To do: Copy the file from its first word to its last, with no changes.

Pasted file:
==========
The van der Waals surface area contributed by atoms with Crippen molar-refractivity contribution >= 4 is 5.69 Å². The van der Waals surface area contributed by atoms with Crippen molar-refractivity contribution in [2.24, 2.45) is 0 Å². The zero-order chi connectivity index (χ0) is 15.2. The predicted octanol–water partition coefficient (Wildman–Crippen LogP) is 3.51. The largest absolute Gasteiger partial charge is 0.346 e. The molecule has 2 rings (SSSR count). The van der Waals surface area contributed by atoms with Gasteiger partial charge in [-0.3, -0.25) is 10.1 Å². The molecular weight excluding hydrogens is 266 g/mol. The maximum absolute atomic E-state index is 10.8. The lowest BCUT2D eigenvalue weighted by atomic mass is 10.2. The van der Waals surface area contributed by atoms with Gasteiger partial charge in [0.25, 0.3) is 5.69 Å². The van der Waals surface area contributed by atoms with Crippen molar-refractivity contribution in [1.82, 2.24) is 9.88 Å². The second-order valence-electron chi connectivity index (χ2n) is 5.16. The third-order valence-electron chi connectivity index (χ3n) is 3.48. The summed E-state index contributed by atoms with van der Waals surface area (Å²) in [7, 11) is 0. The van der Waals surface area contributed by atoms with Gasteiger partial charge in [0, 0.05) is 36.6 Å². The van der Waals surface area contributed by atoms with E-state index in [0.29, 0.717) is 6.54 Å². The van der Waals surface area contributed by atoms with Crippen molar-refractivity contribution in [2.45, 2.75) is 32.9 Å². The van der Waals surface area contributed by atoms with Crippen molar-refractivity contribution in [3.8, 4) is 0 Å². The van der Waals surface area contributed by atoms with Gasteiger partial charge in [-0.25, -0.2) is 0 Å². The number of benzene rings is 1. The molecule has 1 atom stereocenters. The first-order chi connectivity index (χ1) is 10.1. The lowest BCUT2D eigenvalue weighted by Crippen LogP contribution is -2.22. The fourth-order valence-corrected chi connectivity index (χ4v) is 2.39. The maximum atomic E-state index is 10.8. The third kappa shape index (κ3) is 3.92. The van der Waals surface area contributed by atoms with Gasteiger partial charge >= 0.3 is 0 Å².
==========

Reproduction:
The van der Waals surface area contributed by atoms with Crippen molar-refractivity contribution >= 4 is 5.69 Å². The van der Waals surface area contributed by atoms with Crippen molar-refractivity contribution in [2.24, 2.45) is 0 Å². The zero-order chi connectivity index (χ0) is 15.2. The predicted octanol–water partition coefficient (Wildman–Crippen LogP) is 3.51. The largest absolute Gasteiger partial charge is 0.346 e. The molecule has 2 rings (SSSR count). The van der Waals surface area contributed by atoms with Gasteiger partial charge in [-0.3, -0.25) is 10.1 Å². The molecular weight excluding hydrogens is 266 g/mol. The maximum absolute atomic E-state index is 10.8. The lowest BCUT2D eigenvalue weighted by atomic mass is 10.2. The van der Waals surface area contributed by atoms with Gasteiger partial charge in [0.25, 0.3) is 5.69 Å². The van der Waals surface area contributed by atoms with Crippen molar-refractivity contribution in [1.82, 2.24) is 9.88 Å². The second-order valence-electron chi connectivity index (χ2n) is 5.16. The third-order valence-electron chi connectivity index (χ3n) is 3.48. The summed E-state index contributed by atoms with van der Waals surface area (Å²) in [7, 11) is 0. The van der Waals surface area contributed by atoms with Gasteiger partial charge in [0, 0.05) is 36.6 Å². The van der Waals surface area contributed by atoms with E-state index in [0.29, 0.717) is 6.54 Å². The van der Waals surface area contributed by atoms with Crippen molar-refractivity contribution in [2.45, 2.75) is 32.9 Å². The van der Waals surface area contributed by atoms with Crippen molar-refractivity contribution in [3.8, 4) is 0 Å². The van der Waals surface area contributed by atoms with Gasteiger partial charge in [-0.25, -0.2) is 0 Å². The number of benzene rings is 1. The molecule has 1 atom stereocenters. The first-order chi connectivity index (χ1) is 10.1. The lowest BCUT2D eigenvalue weighted by Crippen LogP contribution is -2.22. The fourth-order valence-corrected chi connectivity index (χ4v) is 2.39. The maximum atomic E-state index is 10.8. The third kappa shape index (κ3) is 3.92. The van der Waals surface area contributed by atoms with Gasteiger partial charge >= 0.3 is 0 Å².